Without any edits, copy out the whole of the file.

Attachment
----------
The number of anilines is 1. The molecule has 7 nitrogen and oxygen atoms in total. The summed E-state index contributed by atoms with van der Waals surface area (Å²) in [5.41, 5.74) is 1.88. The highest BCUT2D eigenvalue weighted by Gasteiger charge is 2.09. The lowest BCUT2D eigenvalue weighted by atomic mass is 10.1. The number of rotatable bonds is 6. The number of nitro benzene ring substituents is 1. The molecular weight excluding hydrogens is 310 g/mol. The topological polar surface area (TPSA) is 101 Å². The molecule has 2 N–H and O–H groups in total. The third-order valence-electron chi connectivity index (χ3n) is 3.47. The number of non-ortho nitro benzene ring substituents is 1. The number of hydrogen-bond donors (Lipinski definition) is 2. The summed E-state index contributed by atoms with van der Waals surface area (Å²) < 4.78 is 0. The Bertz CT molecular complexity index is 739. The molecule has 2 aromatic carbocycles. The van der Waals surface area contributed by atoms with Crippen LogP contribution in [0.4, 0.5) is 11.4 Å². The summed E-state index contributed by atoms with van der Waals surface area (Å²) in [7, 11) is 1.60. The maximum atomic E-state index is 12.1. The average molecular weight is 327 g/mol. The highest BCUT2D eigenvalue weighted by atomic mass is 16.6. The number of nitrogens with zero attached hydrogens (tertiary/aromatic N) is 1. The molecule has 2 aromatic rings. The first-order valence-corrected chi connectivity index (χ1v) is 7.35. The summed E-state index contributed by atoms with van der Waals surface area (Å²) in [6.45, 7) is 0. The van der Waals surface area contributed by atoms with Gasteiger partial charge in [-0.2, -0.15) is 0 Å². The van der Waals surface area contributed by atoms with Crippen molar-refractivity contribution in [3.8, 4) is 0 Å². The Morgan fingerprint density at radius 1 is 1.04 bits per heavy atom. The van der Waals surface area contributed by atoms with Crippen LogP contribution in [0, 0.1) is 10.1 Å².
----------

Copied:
The number of anilines is 1. The molecule has 7 nitrogen and oxygen atoms in total. The summed E-state index contributed by atoms with van der Waals surface area (Å²) in [5.41, 5.74) is 1.88. The highest BCUT2D eigenvalue weighted by Gasteiger charge is 2.09. The lowest BCUT2D eigenvalue weighted by atomic mass is 10.1. The number of rotatable bonds is 6. The number of nitro benzene ring substituents is 1. The molecular weight excluding hydrogens is 310 g/mol. The topological polar surface area (TPSA) is 101 Å². The molecule has 2 N–H and O–H groups in total. The third-order valence-electron chi connectivity index (χ3n) is 3.47. The number of non-ortho nitro benzene ring substituents is 1. The number of hydrogen-bond donors (Lipinski definition) is 2. The summed E-state index contributed by atoms with van der Waals surface area (Å²) < 4.78 is 0. The Bertz CT molecular complexity index is 739. The molecule has 2 aromatic carbocycles. The van der Waals surface area contributed by atoms with Crippen LogP contribution in [0.4, 0.5) is 11.4 Å². The summed E-state index contributed by atoms with van der Waals surface area (Å²) in [7, 11) is 1.60. The maximum atomic E-state index is 12.1. The average molecular weight is 327 g/mol. The highest BCUT2D eigenvalue weighted by atomic mass is 16.6. The number of nitrogens with zero attached hydrogens (tertiary/aromatic N) is 1. The molecule has 2 aromatic rings. The first-order valence-corrected chi connectivity index (χ1v) is 7.35. The summed E-state index contributed by atoms with van der Waals surface area (Å²) in [6.45, 7) is 0. The van der Waals surface area contributed by atoms with Gasteiger partial charge in [-0.2, -0.15) is 0 Å². The van der Waals surface area contributed by atoms with Crippen molar-refractivity contribution in [3.8, 4) is 0 Å². The Morgan fingerprint density at radius 1 is 1.04 bits per heavy atom. The van der Waals surface area contributed by atoms with Crippen LogP contribution in [0, 0.1) is 10.1 Å².